As I recall, shortly after "Parasitics Revisited" was published in the September and October 1990 issues of QST, I received a telephone call from QST Associate Technical Editor, Paul Pagel. He told me that Ameritron-MFJ's chief engineer, Tom Rauch, W8JI, had been complaining often to him about my article on VHF parasitics. Paul said that he could not follow Mr. Rauch's technical arguments on the matter, so he recommended that Mr. Rauch telephone the author. Later that afternoon the telephone rang. Mr. Rauch introduced himself and demanded to know if I was tape-recording the telephone conversation. I told Mr. Rauch that I was not tape-recording the conversation. He was hard to convince of this fact. Mr. Rauch said something about not wanting to hear a recording of the conversation being played on the air.

The main event began. Mr. Rauch said that he was angry because owners of Ameritron amplifiers, who had their bandswitches burn up, were telephoning the factory and complaining that their burned up bandswitches looked like the burned up bandswitch in the VHF parasitics article {October, 1990 QST, page 33, photograph B} Mr. Rauch unequivocally and somewhat stentorianly denied that any amplifier he designed ever had a VHF parasitic oscillation, period. I asked Mr. Rauch why this why his amplifiers never had parasites, and he replied "because Tom Rauch designed them". He said that the bandswitches burned up because of bad antennas, bad operators and cheap coax.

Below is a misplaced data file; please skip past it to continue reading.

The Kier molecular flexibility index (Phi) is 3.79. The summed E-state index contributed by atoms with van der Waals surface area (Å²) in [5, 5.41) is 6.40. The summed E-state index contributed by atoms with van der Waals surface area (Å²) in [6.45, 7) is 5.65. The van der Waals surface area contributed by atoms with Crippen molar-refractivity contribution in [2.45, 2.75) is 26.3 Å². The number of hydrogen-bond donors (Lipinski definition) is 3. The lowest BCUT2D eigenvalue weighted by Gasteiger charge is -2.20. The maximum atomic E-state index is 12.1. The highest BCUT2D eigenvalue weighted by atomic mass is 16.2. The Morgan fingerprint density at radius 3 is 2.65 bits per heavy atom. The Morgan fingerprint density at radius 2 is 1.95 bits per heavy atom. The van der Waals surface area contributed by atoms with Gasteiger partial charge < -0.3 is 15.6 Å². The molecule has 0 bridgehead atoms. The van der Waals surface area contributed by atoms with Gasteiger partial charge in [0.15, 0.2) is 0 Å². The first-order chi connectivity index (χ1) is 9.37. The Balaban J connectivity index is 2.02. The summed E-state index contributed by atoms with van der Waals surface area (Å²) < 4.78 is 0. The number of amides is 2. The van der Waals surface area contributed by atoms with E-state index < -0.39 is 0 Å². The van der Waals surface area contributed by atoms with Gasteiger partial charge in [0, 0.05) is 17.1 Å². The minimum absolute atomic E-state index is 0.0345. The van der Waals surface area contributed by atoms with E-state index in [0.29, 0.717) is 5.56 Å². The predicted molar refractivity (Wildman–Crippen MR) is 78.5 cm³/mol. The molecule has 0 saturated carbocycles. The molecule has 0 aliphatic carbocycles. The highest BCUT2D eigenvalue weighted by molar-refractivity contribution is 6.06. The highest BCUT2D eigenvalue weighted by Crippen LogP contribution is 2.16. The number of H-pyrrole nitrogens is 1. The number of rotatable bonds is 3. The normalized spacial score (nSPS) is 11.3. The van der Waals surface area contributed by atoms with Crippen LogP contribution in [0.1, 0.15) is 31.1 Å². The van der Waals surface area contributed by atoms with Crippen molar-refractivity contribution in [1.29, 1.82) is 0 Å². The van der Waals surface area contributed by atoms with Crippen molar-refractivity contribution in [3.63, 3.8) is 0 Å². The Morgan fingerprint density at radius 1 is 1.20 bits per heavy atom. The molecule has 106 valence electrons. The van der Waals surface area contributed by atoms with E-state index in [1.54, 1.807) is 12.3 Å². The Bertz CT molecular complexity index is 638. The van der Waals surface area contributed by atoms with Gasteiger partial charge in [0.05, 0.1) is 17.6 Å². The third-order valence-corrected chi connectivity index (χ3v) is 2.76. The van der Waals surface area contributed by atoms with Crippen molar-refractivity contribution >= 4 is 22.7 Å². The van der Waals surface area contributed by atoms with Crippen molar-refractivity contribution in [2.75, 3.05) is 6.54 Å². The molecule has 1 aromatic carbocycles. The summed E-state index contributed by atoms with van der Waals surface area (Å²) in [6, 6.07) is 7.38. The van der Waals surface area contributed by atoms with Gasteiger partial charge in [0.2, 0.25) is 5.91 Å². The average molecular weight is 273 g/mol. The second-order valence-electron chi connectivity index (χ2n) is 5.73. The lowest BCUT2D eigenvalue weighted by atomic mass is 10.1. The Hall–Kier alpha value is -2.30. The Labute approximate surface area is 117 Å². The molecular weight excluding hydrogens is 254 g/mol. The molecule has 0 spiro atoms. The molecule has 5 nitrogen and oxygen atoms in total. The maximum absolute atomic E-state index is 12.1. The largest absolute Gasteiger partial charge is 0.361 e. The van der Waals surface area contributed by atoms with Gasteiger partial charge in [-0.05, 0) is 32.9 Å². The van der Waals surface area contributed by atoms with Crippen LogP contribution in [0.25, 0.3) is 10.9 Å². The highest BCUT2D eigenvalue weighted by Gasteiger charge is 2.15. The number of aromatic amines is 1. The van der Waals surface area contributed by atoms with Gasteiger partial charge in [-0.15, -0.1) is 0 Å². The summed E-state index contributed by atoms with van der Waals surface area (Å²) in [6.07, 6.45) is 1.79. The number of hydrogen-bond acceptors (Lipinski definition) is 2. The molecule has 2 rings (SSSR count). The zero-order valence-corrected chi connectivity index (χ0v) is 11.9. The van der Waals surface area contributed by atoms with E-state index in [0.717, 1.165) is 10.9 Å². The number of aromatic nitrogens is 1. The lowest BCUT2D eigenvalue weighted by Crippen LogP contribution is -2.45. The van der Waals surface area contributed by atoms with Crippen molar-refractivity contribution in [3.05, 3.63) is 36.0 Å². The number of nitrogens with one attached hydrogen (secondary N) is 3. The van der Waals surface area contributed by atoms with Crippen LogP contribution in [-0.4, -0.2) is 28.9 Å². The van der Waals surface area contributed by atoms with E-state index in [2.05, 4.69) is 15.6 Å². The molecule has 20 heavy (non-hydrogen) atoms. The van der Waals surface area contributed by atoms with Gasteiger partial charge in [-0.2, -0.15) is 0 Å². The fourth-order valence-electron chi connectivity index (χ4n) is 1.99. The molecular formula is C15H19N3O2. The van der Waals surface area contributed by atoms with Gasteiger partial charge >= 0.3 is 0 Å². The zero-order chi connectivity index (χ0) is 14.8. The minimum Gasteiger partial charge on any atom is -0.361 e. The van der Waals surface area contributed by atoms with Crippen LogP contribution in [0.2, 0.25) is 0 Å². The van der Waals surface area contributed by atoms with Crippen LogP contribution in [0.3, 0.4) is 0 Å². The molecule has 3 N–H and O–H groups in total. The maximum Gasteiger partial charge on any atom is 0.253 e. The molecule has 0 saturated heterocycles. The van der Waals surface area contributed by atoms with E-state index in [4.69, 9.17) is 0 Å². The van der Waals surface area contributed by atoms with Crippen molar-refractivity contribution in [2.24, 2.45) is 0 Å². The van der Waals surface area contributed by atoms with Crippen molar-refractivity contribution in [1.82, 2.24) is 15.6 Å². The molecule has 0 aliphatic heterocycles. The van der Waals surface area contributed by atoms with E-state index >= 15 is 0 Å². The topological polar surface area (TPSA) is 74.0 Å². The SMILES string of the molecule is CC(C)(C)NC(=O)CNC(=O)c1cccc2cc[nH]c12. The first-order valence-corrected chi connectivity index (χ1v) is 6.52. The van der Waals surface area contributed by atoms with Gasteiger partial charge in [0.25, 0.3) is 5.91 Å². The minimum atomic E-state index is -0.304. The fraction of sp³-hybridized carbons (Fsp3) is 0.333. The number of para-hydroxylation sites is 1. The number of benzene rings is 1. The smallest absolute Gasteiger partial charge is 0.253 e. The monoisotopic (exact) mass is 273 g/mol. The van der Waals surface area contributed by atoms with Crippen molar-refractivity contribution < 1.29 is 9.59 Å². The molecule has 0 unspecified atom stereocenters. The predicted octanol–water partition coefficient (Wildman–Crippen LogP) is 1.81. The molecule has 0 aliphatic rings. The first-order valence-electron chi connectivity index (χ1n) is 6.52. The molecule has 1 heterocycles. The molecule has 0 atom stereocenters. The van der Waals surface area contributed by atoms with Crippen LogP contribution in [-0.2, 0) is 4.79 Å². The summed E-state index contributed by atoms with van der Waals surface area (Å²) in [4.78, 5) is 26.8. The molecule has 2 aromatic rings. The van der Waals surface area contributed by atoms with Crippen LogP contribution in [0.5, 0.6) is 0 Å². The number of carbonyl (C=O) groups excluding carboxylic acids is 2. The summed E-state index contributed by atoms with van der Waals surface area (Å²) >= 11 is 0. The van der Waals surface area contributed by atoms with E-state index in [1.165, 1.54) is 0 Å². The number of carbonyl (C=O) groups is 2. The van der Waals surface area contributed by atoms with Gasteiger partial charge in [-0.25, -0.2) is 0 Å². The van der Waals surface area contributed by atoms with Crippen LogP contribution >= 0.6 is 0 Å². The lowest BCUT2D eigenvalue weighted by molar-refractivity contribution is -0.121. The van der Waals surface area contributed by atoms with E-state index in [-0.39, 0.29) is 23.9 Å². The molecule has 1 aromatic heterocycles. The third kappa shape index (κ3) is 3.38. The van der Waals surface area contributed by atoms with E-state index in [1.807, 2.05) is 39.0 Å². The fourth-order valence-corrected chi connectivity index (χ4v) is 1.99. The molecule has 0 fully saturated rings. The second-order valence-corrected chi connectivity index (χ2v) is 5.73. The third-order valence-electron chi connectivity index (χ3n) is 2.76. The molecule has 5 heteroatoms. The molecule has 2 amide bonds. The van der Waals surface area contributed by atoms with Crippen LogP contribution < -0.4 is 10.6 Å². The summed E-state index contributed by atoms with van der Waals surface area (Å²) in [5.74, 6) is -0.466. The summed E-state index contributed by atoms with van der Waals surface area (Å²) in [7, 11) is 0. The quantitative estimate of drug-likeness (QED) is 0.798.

The cheap coax argument didn't seem to wash. I had previously compared inexpensive coax with mil-spec. coax at the calibration-lab where I worked, and there wasn't much difference until I got got to 9+GHz. Sure, an antenna tuner arc or an antenna trap arc can send a spike back to the amplifier and arc the bandswitch, but the bluish arc this produces results in little metal erosion. OTOH, VHF parasitic arcs vapourize metal with impressive ease.

The bad operators argument didn't wash either. I had been phoned by a number of the Ameritron owners who had spoken with Mr. Rauch about why their bandswitches burned up. All of them seemed to be aware of how to tune an amplifier up -- i.e., full rated drive, tune and load for maximum output. Most of these owners said that they were treated like ignoramuses by Mr. Rauch, as if what happened was their fault . The subject of NIH (not invented here) syndrome was discussed.

Since I realized that Mr. Rauch was not going discuss VHF parasitic-oscillations in any of the amplifiers he designed, period, I began talking about parasitics in somebody else's amplifier -- Heath's SB-220. Mr. Rauch seemed to relax a bit. He said that he had seen plenty of parasitic damage in the 400 SB-220s he repaired. . So far, so good. Next, I said that I had some bad news. He said: what's that? I told him that his amplifiers use a VHF parasitic-oscillation suppressor design that is virtually identical to that used in Heath's SB-220. At this point, Mr. Rauch began to speak so loudly that I removed the telephone handset from my ear. I laid the handset on the table. I could still understand every word. At this point, my wife came home. She was standing in the doorway -- and she could plainly hear what Mr. Rauch was saying. The conversation ended a few minutes later.